During the lead-up to the 2014 Winter Olympics, protests and campaigns arose surrounding the rights of lesbian, gay, bisexual, and transgender (LGBT) people in Russia.

Concerns for LGBT athletes and supporters during the Games began as early as March 2012, when a Russian judge blocked the establishment of a Pride House in Sochi, ruling that "propaganda of non-traditional sexual relationships" would "undermine the security of Russian society", and that it conflicted with public morality and the country's policies "in the area of family motherhood and childhood protection."[1] The majority of protests, however, centred on the passing of a law in June 2013, which banned the distribution of "propaganda of non-traditional sexual relationships" among minors. The propaganda law had been characterized by the Western media and other critics as a ban on "gay propaganda", arguing that it was broad enough to ban any public display of LGBT symbols and suppress LGBT culture. The law itself was also considered to have caused an increase in homophobic violence, and an increase in the arrest of pro-LGBT protesters.[2][3][4][5][6]

The implications of the law on the then-upcoming Winter Olympics were a major concern among athletes and the Western media, as the Olympic Charter contains language explicitly denouncing all forms of discrimination. Early international pressure was leveraged to compel the International Olympic Committee (IOC) to move the Olympics to another country, as well as pressure on Olympic sponsors to take a stand for LGBT equality. In tandem, calls to boycott and protest the Olympics before, during, and after the games also went out from various organizations and groups, and a number of Olympic athletes came out as a symbolic protest of the law. Prior to the Games, similar pressure was placed on major Olympic sponsors, and several non-sponsors also made public statements in support of LGBT rights. Several national politicians declined to attend the Games, which some Western media outlets attributed as connected to the legislation, while others stated that few leaders normally attend the Winter Games as it is not a "must attend" event.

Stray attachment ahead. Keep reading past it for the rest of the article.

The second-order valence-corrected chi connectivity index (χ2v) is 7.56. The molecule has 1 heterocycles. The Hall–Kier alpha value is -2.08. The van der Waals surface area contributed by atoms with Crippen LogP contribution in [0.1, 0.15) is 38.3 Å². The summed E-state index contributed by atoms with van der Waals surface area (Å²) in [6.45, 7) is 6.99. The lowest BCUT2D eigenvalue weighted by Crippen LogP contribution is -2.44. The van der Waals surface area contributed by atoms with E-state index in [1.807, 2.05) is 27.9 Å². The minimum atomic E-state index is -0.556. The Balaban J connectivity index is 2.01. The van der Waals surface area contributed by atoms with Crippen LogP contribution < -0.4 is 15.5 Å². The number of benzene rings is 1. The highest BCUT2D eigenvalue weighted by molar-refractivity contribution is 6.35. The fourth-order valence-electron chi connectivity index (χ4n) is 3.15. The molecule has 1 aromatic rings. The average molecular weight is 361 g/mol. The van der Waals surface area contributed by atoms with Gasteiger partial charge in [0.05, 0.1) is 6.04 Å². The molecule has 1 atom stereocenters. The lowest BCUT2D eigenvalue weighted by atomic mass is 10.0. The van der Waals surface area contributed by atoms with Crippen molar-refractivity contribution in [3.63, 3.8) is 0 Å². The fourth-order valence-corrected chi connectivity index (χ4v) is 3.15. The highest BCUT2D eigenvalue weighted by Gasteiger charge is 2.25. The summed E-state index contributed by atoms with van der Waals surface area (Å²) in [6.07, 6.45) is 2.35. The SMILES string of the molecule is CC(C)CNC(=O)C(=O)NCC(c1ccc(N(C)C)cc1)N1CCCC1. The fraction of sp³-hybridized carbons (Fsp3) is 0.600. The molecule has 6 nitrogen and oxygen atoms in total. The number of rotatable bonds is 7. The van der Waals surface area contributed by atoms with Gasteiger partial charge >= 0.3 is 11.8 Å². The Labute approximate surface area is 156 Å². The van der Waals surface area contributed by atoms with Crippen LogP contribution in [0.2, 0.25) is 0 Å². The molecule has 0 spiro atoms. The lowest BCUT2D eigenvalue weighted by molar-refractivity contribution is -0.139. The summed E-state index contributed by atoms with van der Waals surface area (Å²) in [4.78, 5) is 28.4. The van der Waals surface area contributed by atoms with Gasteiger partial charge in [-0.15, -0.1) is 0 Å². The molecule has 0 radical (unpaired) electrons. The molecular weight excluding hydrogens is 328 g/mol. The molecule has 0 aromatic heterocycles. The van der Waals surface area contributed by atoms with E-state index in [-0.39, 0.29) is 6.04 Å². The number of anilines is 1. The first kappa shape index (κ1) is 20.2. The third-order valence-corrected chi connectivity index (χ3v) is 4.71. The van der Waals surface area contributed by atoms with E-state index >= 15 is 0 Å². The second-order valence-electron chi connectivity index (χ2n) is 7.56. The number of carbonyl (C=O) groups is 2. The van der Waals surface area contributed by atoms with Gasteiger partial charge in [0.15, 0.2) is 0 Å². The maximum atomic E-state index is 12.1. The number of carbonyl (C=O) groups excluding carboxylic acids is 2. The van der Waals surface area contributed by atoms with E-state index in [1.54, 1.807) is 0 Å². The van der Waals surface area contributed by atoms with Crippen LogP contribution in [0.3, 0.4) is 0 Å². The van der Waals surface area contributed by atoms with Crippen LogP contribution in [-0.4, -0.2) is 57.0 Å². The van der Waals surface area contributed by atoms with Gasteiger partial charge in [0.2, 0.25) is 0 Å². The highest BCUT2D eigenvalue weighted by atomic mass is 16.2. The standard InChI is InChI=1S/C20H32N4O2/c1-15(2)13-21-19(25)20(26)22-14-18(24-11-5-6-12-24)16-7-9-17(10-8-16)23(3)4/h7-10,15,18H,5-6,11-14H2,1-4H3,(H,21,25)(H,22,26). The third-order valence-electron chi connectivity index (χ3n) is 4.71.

Timeline of protests and related events

2013

2014 (pre-Games)

2014 (during the Games)

See also

Footnotes

  1. ^ Three protest parks were designated in Beijing during the 2008 Summer Olympics, at the suggestion of the IOC. All 77 applications to protest there had been withdrawn or denied, and no protests took place. Four persons who applied to protest were arrested or sentenced to reeducation.(Elderly Chinese Women Sentenced to Labor Re-education, The Washington Post, August 20, 2008; Peter Foster, The IOC plays appeaser in Beijing, Telegraph Blogs, August 20, 2008.)

References

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